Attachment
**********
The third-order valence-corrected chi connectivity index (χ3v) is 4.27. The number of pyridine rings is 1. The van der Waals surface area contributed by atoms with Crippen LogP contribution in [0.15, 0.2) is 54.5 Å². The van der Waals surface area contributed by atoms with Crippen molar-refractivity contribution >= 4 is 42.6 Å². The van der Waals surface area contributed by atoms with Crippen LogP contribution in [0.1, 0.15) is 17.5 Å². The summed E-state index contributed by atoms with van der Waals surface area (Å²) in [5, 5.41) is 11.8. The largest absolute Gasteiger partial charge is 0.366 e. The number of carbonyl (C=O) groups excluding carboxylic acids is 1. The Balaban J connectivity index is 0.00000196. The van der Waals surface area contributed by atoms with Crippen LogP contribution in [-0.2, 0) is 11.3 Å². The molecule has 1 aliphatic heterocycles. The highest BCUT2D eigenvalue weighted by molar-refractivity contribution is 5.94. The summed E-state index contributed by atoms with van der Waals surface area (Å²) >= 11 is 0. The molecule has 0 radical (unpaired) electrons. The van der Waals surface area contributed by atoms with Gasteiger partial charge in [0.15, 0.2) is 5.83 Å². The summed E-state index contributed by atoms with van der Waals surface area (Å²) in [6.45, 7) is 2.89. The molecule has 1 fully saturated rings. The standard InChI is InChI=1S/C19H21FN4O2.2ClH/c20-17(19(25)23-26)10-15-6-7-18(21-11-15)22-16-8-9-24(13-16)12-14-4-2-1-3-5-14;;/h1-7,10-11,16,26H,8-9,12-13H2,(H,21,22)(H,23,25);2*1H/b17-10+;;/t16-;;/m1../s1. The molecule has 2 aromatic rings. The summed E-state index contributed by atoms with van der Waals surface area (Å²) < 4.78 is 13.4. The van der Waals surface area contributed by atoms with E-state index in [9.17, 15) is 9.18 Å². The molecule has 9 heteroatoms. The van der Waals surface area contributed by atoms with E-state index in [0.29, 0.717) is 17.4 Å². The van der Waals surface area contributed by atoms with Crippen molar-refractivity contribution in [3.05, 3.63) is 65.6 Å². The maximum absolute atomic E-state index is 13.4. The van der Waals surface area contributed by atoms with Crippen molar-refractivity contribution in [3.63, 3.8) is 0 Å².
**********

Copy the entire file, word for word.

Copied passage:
The third-order valence-corrected chi connectivity index (χ3v) is 4.27. The number of pyridine rings is 1. The van der Waals surface area contributed by atoms with Crippen LogP contribution in [0.15, 0.2) is 54.5 Å². The van der Waals surface area contributed by atoms with Crippen molar-refractivity contribution >= 4 is 42.6 Å². The van der Waals surface area contributed by atoms with Crippen LogP contribution in [0.1, 0.15) is 17.5 Å². The summed E-state index contributed by atoms with van der Waals surface area (Å²) in [5, 5.41) is 11.8. The largest absolute Gasteiger partial charge is 0.366 e. The number of carbonyl (C=O) groups excluding carboxylic acids is 1. The Balaban J connectivity index is 0.00000196. The van der Waals surface area contributed by atoms with Crippen LogP contribution in [-0.2, 0) is 11.3 Å². The molecule has 1 aliphatic heterocycles. The highest BCUT2D eigenvalue weighted by molar-refractivity contribution is 5.94. The summed E-state index contributed by atoms with van der Waals surface area (Å²) >= 11 is 0. The molecule has 0 radical (unpaired) electrons. The van der Waals surface area contributed by atoms with Gasteiger partial charge in [0.15, 0.2) is 5.83 Å². The summed E-state index contributed by atoms with van der Waals surface area (Å²) in [6.45, 7) is 2.89. The molecule has 1 fully saturated rings. The standard InChI is InChI=1S/C19H21FN4O2.2ClH/c20-17(19(25)23-26)10-15-6-7-18(21-11-15)22-16-8-9-24(13-16)12-14-4-2-1-3-5-14;;/h1-7,10-11,16,26H,8-9,12-13H2,(H,21,22)(H,23,25);2*1H/b17-10+;;/t16-;;/m1../s1. The molecule has 2 aromatic rings. The summed E-state index contributed by atoms with van der Waals surface area (Å²) < 4.78 is 13.4. The van der Waals surface area contributed by atoms with E-state index in [9.17, 15) is 9.18 Å². The molecule has 9 heteroatoms. The van der Waals surface area contributed by atoms with E-state index in [0.29, 0.717) is 17.4 Å². The van der Waals surface area contributed by atoms with Crippen molar-refractivity contribution in [3.05, 3.63) is 65.6 Å². The maximum absolute atomic E-state index is 13.4. The van der Waals surface area contributed by atoms with Crippen molar-refractivity contribution in [3.63, 3.8) is 0 Å².